Fundamentals of Criminal Law
Adam J. McKee, Ph.D.
Jack Brown, Ph.D.
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Occasionally, law enforcement must use force to effectuate an arrest or apprehend a criminal suspect. (In the author’s experience, the vast majority of criminal suspects will submit to police authority and arrest without physical resistance. A few will attempt to flee, and very few will resort to physically attacking an officer). The appropriate use of force during an arrest or apprehension can operate as a defense to various crimes such as assault, battery, false imprisonment, kidnapping, and even criminal homicide. Under the ancient common law, law enforcement could use nondeadly force to arrest an individual for a misdemeanor and deadly force to arrest an individual for any felony. Modern law enforcement’s authorization to use deadly force is governed by the Constitution. As we learned in our previous discussion of Tennessee v. Garner, the ultimate test of constitutionality when it comes to deadly force is the reasonableness of the force under the circumstances that gave rise to the case.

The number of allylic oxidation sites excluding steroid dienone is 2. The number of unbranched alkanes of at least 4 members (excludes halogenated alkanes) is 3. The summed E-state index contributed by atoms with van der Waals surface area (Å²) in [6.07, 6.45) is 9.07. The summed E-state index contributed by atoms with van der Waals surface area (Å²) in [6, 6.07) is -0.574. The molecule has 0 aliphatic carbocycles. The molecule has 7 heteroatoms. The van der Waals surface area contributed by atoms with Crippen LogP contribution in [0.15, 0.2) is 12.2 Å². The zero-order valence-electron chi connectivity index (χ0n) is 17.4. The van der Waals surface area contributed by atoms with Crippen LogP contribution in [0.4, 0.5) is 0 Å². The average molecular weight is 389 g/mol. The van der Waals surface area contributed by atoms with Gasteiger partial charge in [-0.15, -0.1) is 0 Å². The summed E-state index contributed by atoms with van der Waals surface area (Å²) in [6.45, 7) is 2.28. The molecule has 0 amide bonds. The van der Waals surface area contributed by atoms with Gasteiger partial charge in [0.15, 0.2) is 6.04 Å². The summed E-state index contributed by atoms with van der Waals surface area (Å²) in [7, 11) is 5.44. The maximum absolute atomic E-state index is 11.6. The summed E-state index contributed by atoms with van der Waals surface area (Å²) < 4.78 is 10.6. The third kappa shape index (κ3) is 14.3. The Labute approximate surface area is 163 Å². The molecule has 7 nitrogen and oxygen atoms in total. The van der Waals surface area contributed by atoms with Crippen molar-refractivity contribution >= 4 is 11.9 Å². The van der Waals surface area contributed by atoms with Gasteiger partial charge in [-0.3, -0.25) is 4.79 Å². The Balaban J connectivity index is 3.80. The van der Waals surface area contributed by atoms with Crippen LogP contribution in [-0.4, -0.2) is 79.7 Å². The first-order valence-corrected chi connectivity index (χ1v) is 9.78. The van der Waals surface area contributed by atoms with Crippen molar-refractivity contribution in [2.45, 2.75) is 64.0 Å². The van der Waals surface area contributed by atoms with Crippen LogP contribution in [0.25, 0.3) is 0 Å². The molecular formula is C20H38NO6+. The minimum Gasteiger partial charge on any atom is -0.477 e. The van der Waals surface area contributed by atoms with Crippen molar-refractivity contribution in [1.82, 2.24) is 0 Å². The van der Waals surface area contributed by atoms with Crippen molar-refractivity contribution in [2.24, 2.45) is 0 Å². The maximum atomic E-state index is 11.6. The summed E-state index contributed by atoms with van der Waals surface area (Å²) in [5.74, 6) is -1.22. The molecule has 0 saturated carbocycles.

Today, most states have enacted statutes protecting law enforcement’s reasonable use of force when conducting an arrest or apprehending a fleeing suspect. Under Garner, these statutes must restrict the lawful use of deadly force to potentially deadly situations. If a law enforcement officer exceeds the degree of force permitted under the circumstances, the officer could be both prosecuted for a crime and sued for civil damages. The specter of a Section 1983 suit looms large for officers that use excessive force and violate the reasonableness requirement of the Fourth Amendment.
Modification History File Created: 07/17/2018 Last Modified: 07/17/2018
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